In the gym, I managed to complete 6 intervals rather than the standard 3 today. Pat on the back, job done. For breakfast, I managed to turn down a load of biscuits, and there we go, pat on the back once again.

Call that the dullest anecdote you’ve ever heard, but the morals are there. There are significant stages that you simply must push past in order to banish any fear from stopping you getting what you want. And in that process, it’s crucial to keep giving yourself lil pats on the back, because, well, self-improvement must of course be partnered with the recognition that you deserve, even if it’s choosing the ‘skinny’ fries, it’s a step, and that’s all that matters. The speed at which you get where you want to be is nothing you should ever consider as defining.

So, just keep going – you are awesome! 

(don’t ask)

Just do it.

Nothing quite like a harsh, get-your-arse-into-gear phrase to wind you up in the early hours, right? No one likes getting up at 6am (or earlier), unless they’re a registered psychopath. But if you make a habit out of it, eventually, it will sink in and you will see some great benefits.

If you’re not much of an early-riser, below are some reasons which may make you rethink your morning routine. Coming from a part human/part sloth, this shows that even those who live in bed are able to resist slamming the snooze button:

Just get the F up.


It is painful to get up earlier, but once you’re up, you’re up. Fight the temptation of drifting back off, haul yourself out of bed, then crack open your window and down a glass of water to wake up your system. Having a gentle alarm as opposed to something that sounds like a cockatoo getting stabbed will help definitely you wake up less pissed off – for me, anyway.

You’ll have more hours in the day (obvs)


Us millennials always have something to be doing – there’s just so much competition out there we can’t really afford not to. Getting up earlier will mean you can accomplish so much more in the day, get that to do list finally ticked off and the post-it notes chucked away for good.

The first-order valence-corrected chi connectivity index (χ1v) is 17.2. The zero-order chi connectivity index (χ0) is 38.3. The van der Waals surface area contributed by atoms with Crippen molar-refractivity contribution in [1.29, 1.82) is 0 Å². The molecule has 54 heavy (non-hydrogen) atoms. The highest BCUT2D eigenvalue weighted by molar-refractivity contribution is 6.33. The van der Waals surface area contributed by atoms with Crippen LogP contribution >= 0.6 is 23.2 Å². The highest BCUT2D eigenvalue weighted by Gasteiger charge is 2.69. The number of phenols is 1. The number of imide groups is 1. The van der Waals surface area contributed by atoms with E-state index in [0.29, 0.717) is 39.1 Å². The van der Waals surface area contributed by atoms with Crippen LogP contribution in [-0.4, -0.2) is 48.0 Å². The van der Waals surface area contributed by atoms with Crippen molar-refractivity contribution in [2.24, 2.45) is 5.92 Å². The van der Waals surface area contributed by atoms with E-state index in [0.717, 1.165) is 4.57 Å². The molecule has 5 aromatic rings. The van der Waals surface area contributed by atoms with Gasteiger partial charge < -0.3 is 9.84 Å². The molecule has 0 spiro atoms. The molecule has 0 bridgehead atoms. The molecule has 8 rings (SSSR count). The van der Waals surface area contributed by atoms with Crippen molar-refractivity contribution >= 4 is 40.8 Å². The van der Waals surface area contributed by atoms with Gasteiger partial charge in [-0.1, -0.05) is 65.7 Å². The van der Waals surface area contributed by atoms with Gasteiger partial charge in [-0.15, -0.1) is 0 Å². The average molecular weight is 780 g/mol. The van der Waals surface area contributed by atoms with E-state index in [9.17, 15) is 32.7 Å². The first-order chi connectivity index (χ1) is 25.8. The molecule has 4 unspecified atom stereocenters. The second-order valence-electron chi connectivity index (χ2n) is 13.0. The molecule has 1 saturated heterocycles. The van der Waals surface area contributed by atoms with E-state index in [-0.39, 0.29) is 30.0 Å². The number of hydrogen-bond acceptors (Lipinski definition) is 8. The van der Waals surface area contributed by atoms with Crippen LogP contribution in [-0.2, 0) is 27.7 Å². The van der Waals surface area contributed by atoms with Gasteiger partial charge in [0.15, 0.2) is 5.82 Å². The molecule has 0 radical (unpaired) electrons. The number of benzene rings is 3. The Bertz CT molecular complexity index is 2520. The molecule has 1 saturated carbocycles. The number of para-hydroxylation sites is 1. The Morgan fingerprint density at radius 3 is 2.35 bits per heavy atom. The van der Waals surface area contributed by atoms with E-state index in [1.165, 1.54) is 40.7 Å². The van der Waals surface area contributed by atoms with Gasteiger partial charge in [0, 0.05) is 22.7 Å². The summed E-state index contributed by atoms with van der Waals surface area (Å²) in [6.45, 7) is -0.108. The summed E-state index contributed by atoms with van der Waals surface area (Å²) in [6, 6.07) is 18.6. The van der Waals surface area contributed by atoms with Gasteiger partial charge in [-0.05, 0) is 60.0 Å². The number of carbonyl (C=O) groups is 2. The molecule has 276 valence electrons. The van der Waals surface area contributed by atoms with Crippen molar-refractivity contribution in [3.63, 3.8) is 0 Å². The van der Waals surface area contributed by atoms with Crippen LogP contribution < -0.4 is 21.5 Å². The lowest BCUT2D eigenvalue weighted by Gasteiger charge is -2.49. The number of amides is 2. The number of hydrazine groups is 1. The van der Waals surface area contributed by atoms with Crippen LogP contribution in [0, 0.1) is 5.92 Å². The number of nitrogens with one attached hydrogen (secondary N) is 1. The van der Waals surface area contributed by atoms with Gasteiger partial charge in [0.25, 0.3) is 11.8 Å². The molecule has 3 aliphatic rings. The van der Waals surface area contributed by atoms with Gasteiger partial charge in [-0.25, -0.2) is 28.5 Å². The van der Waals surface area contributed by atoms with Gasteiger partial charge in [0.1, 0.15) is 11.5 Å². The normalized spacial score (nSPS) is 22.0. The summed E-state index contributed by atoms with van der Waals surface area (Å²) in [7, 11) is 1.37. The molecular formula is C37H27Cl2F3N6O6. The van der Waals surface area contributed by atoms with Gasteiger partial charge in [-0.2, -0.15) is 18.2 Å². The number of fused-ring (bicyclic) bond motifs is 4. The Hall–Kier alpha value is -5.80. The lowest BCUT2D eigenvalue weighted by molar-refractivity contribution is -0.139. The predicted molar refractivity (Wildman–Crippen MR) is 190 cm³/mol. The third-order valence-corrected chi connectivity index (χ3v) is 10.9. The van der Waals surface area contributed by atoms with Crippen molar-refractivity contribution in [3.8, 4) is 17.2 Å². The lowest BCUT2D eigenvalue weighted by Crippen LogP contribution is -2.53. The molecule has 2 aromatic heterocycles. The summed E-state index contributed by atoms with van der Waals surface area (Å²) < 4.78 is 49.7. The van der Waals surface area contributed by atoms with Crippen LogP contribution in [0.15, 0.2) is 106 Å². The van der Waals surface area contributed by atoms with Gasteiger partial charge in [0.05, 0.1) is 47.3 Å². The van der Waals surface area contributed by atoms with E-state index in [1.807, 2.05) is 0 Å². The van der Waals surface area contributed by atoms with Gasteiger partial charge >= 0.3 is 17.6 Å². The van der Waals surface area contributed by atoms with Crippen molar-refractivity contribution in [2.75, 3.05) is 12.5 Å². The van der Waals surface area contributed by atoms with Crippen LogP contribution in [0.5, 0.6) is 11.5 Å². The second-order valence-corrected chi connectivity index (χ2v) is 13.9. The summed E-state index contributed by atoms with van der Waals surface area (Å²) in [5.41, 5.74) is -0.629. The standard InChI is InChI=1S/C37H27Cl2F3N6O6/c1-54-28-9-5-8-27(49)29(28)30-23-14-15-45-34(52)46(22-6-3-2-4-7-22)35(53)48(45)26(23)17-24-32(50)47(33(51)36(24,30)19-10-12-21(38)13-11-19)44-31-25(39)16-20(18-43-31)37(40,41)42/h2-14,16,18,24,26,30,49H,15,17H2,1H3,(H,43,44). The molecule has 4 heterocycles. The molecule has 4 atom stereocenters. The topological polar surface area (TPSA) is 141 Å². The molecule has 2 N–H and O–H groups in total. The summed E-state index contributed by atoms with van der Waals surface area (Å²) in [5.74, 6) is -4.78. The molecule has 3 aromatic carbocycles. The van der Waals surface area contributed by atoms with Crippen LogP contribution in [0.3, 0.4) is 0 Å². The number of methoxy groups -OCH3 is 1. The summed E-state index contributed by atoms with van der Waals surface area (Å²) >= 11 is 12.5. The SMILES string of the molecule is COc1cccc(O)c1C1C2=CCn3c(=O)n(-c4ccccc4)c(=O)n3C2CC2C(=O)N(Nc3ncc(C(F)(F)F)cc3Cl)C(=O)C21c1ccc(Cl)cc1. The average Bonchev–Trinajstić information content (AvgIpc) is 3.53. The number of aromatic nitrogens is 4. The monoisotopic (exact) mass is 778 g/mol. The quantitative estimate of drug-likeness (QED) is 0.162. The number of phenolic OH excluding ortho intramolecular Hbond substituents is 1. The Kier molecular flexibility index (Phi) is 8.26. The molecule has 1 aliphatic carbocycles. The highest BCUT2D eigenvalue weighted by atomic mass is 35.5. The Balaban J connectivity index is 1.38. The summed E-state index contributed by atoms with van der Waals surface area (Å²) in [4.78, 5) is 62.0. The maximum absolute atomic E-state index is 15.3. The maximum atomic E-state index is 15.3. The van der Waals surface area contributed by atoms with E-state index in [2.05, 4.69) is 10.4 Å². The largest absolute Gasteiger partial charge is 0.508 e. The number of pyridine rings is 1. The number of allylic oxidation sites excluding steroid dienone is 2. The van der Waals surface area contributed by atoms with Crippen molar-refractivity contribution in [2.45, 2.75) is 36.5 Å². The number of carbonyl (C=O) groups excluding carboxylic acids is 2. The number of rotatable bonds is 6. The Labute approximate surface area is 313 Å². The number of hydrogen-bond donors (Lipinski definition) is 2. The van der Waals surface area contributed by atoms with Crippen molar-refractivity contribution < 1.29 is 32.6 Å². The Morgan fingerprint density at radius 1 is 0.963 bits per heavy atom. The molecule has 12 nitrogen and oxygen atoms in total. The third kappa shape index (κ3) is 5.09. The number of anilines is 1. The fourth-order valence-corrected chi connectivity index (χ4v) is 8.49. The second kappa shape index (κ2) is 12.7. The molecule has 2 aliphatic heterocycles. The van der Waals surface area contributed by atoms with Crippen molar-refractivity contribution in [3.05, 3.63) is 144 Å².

You’ll have more energy (not lying)


Once you start becoming an early-riser, you won’t be able to think of anything less than I’m just tiiiiiiiiiiiiiiiiiired. Just keep on going with it. This brings me onto my next point…



If you find yourself not having enough time to even make toast in the morning, you will if you get up earlier. They bang on about how breakfast is the most important meal of the day, and they’re right. It gets the old metabolism going and obviously, gives you energy that you gon need. Speaking of which…

You’ll give your metabolism a boost (goals)


Why does everyone keep going on about metabolism? Because it burns fat, without having to do anything! May I reinstate, GOALS. Having a regular sleeping pattern allows your body to regenerate any damage done (providing you get 7-9 hours at least) and kick-start your metabolism. If you’re going to bed too late, then it just throws it out of whack. Having a regular sleeping pattern will maintain your metabolism to keep burning off your morning croissant while you’re sat in a 9am. Throw in 3-5 green teas a day for an extra gold star to speed it up even more – but avoid having one a couple hours before you plan on hitting the sack (not that sack) to ensure sleep.

You’ll be more positive and productive (promise!)


Getting more done will help you feel better about yourself alone. No one enjoys knowing they have an imminent tonne of shit to get done, and getting out of the way during the day may well leave you more time to wind down to some TV and of course, snacks.

You’ll sleep like a baby 


A bit of an obvious one, but if you’re struggling to get some decent kip – just go to bed earlier! Having a routine of winding down every night is guaranteed to help you drift off. Turn down the lighting on your devices, get your stuff ready for the following day, take off your makeup – whatever, repeating the same things each night does register in your brain and will help you nod off more easily each evening. Calculating what time you have to get up with the hours of sleep you’ll need is also ideal to get your standard 8 hours.

Can’t get up, still? Make this your alarm: